Category Archives: wild things

We’ve had a lovely afternoon and evening at the American Conservation Film Festival.

We are in the four day period of the ACFF, now celebrating it’s 10th Anniversary of presenting conservation and nature support films here in Shepherdstown.

We saw two films this afternoon, but tonight we saw two films accompanied by live discussions and question periods with the filmmakers.

The most interesting to me was Marion Stoddart whose life and career spent saving the Nashua River was so well presented in the short film “The Work of 1000.”

Filmmaker Susan Edwards broached the subject Can one person truly make a difference? This film tells the inspiring story of how a remarkable woman saved a dying river–for herself, for the community and for future generations–and became an environmental hero honored by the United Nations.

Mrs Stoddart, now in her 80s spent decades getting a very polluted river clean… petitioning, demonstrating, approaching manufacturers and politicians directly, and getting her husband and children involved. Her live presentation with the audience was very involving.

Our Nation’s River: A System on Edge  was the second film we saw this evening. Ten minutes long and made by Alexandra Cousteau, granddaughter of historic natural filmmaker Jaques Costeau. This piece was particularly meaningful for us, since it is about the Potomac River, the water body that forms our northern border and flows from us down to Washington DC.

Ms, Cousteau answered questions but also presented a discussion panel of professionals from the Nature Conservancy and the Potomac River Foundation.

The House was pretty full at Reynolds Hall, Shepherd University, with a number of standers who wanted to catch everything as well. Among the folks there tonight were most of the officers of Sustainable Shepherdstown (My wife is in that bunch, of course), our current State Delegate John Dolan whose work for us has been spectacular and who is leaving office at the end of the session. Steve Skinner, the Democratic candidate for Delegate who, hopefully, will take John’s place, was there as well. Both men realize the importance the Potomac is to our community. Of course, Republican Candidate Elliot Spitzer was NOT there this evening. Preserving our environment is just not a Republican issue… after all, don’t they all think that Climate Change is a joke?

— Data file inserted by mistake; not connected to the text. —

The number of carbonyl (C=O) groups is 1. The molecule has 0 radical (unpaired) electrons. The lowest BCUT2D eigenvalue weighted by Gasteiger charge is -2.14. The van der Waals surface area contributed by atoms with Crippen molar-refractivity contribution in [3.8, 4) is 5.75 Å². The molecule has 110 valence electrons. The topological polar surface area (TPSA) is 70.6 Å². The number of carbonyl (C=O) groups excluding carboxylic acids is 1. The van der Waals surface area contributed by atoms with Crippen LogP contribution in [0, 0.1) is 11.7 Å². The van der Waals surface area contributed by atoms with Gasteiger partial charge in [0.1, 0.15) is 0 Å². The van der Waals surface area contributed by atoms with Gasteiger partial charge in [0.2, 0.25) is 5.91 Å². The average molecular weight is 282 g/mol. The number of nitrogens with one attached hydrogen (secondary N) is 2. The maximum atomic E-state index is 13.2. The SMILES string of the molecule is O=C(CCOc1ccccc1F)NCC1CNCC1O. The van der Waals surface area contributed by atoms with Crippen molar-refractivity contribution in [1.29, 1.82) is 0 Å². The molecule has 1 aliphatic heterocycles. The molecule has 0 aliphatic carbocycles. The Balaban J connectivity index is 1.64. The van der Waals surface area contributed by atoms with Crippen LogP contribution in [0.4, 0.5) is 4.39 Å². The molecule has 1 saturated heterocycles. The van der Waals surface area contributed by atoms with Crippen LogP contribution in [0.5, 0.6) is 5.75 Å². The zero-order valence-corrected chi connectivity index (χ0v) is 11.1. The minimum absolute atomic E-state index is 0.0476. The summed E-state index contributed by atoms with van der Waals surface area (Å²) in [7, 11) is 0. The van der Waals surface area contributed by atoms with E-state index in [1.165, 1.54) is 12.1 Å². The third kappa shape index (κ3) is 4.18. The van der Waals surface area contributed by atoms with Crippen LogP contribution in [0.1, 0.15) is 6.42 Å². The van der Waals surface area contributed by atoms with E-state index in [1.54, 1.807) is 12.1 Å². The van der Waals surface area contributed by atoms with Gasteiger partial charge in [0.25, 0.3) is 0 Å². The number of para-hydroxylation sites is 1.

We’re going to some more films tomorrow.

Some words about this blog and me…

I often get e-mail from folks out there in the web world who want to know about Under The LobsterScope and why I keep it going and put a major part of each day into it. It is for that reason that I’ve decided to say a few things that will clarify my relationship with UTL and, perhaps, encourage you to get involved as a commentor.

I started this blog through another editing site, Blogspot, during the 2004 presidential election year. I did several thousand entries over five years or so and then something happened. For some reason, someone got into my blog at Blogspot and did some fairly confusing stuff leaving it impossible for me to post on. I cancelled my relationship with Blogspot and over 4000 posts ago I started UTL up again through WordPress where it remains today.

While I was interested in electoral politics (originally in Maryland before my wife and I moved to West Virginia), my biggest interest at the time – and even now, a little – was in theatre directing. I got to do a couple of musicals and some plays at local community theatres and spent a lot of time attending theatre events (one of the reasons we moved to the Shepherdstown, WV, area was to be closer to the Contemporary American Theater Festival which we attend every year.

I also have a great interest in the visual arts… Elly’s background is as a painter and visual artist. That means heading off to galleries locally, in DC and other places. Add to the visual stuff an interest in music and poetry and dance. The arts in general are very important parts of my life.

As to politics, during the past couple of years beginning with the election of Barack Obama, I have become more and more an active Democrat and have felt it is my obligation, since this is a published item read by thousands of people a week, to expose the really awful things Republicans and extreme conservatives are trying to pull off.